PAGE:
'Thus we reach the end, the beginning and the end.'
The ending of Ashes to Ashes depicted the arrival of a new police officer from modern times. “Where’s my office?” he bellows, staring wildly around the room as the inhabitants of CID cast him sideways glances. The last scene is one of arrival, the whole cycle starting again. It is clear there won’t be a third series, no “Jump They Say.” Another series would be superfluous, for by this point the nature of Gene Hunt’s world is clear. No more explanations are necessary.
I thought it was appropriate to begin this review of the final episode of Ashes to Ashes with a quote from a song from the eighties. In this case, the song is “The Beginning and the End” by OMD. As much as it has been weird, unorthodox and spiritual, Ashes has been a nostalgia trip.
Many casual viewers watch the show for the fashions and the soundtrack, and the bra-strap revealing tops and Phil Collins hits remain intact despite the building madness of the narrative.
I loved the songs and the costumes, but I also invested time, effort and thought in considering the mysteries Ashes to Ashes and Life on Mars presented. What were the strange dreams that afflicted DIs Sam Tyler and Alex Drake? Why would coma-situations send them back to periods they know from their childhoods? Who was Gene Hunt?
This episode offered answers to those questions and the multitude of others that have been considered by fans throughout the series. It begins with a dream where Alex sees her daughter Molly for the first time in the series. She and Hunt appear as grotesque caricatures in an “It’s a Knockout” sequence where Alex navigates a series of obstacles, only to fall and clamber out of her frozen faced, bloated shell. The dream ends as Hunt looms over Alex, a frightening, heightened presence. Molly wears a scarf in this scene that is identical to one the sinister DCI Keats gives to Alex at the end of the episode. Keats gives this to Alex in an effort to tempt her to him, indulging her newly-returned desire to return to Molly. This temptation - like the dream that opens the episode - is baseless. Alex is dead and will never see her daughter again.
Alex isn’t alone. The friends she has accumulated in the Gene-verse discover exactly what they have been trying to forget in personalized Betamax tapes. Ray hanged himself in despair. Chris was shot after being ordered to run forward by the blow of a whistle. Shaz was stabbed with a screwdriver. Their deaths – and more pertinently, these characters’ repression of them – have been referenced throughout this series. In episode two, Shaz flung a screwdriver away from her with a scream. Episode three followed Ray as he was haunted by his failure to live up to his father’s expectations of him. The penultimate episode had Chris getting jittery at the echo of the police whistle that signalled his death.
Their world literally unravels around them in the wake of their realizations of their deaths. The harsh, untimely deaths they were initially able to forget in Gene’s world are thrust into their faces, and Keats crows in delight as he capitalizes on their disillusionment. He transforms from a staid, petty pen-pusher into a hysterical, cackling madman, jumping on a desk and whooping in triumph as the chequered roof of CID is replaced by a vast, starry abyss.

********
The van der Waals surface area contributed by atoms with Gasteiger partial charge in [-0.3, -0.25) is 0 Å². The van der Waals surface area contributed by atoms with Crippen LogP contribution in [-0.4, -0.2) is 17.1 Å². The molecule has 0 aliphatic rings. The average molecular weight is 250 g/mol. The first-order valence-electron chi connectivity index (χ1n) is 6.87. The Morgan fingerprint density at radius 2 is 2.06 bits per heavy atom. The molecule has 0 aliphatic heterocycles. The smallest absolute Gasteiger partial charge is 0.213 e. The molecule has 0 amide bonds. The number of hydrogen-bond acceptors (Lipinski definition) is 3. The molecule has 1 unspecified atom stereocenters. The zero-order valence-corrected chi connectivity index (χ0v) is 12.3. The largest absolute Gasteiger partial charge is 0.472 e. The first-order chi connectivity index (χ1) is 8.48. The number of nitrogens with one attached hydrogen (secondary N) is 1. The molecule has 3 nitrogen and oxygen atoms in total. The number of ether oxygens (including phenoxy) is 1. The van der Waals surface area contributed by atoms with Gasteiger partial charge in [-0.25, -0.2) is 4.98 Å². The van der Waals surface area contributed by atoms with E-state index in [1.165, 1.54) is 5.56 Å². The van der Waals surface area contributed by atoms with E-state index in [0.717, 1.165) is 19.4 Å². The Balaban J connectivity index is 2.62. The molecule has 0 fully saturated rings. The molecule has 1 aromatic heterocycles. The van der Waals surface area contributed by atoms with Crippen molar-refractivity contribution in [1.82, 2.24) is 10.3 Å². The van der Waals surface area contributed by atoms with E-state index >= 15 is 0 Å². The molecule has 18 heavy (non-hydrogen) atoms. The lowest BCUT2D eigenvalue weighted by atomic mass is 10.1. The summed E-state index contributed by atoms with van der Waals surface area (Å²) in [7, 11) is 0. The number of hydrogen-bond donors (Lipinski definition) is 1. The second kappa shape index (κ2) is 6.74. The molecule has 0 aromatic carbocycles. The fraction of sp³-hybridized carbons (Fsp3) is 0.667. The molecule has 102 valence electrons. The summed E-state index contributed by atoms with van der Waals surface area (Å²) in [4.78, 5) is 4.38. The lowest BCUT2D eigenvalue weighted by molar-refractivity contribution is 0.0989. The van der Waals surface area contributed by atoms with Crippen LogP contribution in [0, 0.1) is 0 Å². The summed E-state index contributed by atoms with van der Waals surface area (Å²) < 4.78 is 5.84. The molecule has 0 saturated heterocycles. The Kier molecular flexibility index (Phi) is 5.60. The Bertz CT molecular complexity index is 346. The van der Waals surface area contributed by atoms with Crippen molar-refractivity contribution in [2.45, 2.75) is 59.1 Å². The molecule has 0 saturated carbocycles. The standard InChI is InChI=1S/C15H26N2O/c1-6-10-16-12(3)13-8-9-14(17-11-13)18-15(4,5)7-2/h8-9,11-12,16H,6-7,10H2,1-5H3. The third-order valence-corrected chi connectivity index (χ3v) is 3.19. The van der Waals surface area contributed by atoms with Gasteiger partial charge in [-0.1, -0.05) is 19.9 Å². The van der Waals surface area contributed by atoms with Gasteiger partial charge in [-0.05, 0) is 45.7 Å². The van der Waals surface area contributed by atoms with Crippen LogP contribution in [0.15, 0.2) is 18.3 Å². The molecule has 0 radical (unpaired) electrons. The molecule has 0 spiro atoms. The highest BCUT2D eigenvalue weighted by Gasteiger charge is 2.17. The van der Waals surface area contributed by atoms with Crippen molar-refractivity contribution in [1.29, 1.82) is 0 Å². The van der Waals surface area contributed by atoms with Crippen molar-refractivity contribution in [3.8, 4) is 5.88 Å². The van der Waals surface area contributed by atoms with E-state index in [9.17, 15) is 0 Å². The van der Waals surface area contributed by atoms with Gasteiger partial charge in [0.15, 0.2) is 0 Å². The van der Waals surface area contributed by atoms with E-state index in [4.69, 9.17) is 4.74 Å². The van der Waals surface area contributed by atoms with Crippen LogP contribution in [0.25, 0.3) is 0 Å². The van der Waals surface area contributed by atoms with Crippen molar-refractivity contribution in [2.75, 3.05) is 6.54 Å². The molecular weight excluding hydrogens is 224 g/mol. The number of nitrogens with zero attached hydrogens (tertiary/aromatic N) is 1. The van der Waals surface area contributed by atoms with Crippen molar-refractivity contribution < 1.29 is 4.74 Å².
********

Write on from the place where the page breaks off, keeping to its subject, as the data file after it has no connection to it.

If Keat’s malevolence wasn’t clear from his actions at the end of the sixth episode (where he goggled, gleeful, as Viv died in his arms), it was made obvious in the scene where he beat a deflated Gene to a bloody pulp. During the beating, the hardened, pock-faced Gene Hunt so familiar from five television series is replaced by his past self. A young, smooth-skinned PC is shown instead of the gruff, middle-aged cynic the viewer has become familiar with, for they are the same person. The older Gene Hunt is the product of a murdered PC’s fantasy of a DCI, an imaginary figure influenced by the morality of Hollywood westerns and the self-righteous, do-goodery of 1950s police-procedurals such as Dixon of Dock Green.
I teared up at the end of the episode, for after the credits a prediction I made last week came true. One of the show’s creator’s indicated that the series would end in black and white and the last shot would show the word ‘Police.’ The final seconds of Ashes to Ashes feature Jack Warner as PC George Dixon, smiling reassuringly at the viewer before the camera tilts up shakily to display the proverbial blue lamp.
I think I cried both from a sense of egotistical pride and the knowledge that it’s all come to an end. I have invested three years in this series, theorizing about its clues and analyzing its characters. I got 99% of it wrong, but the 1% I got right made all that effort feel worthwhile.
Ashes to Ashes ends with a sense of harmony. The characters we have come to know and care for – Alex, Ray, Chris and Shaz – receive the reward of progress, for none of them are condemned to remain in Gene’s petrified fantasy world, an environment that can only help them to a certain point before it must be left behind. Gene himself remains, and is – as the final song of the series proclaims – a “hero” for he continues to help others even after he realizes that he, as the audience knows him, is a fantasy.
This series has proven what television is capable of. Ashes was a slow-burn mystery, one that truly engaged its audience. We won't see anything like it again for a long, long time, and when we do it will truly be worth savouring.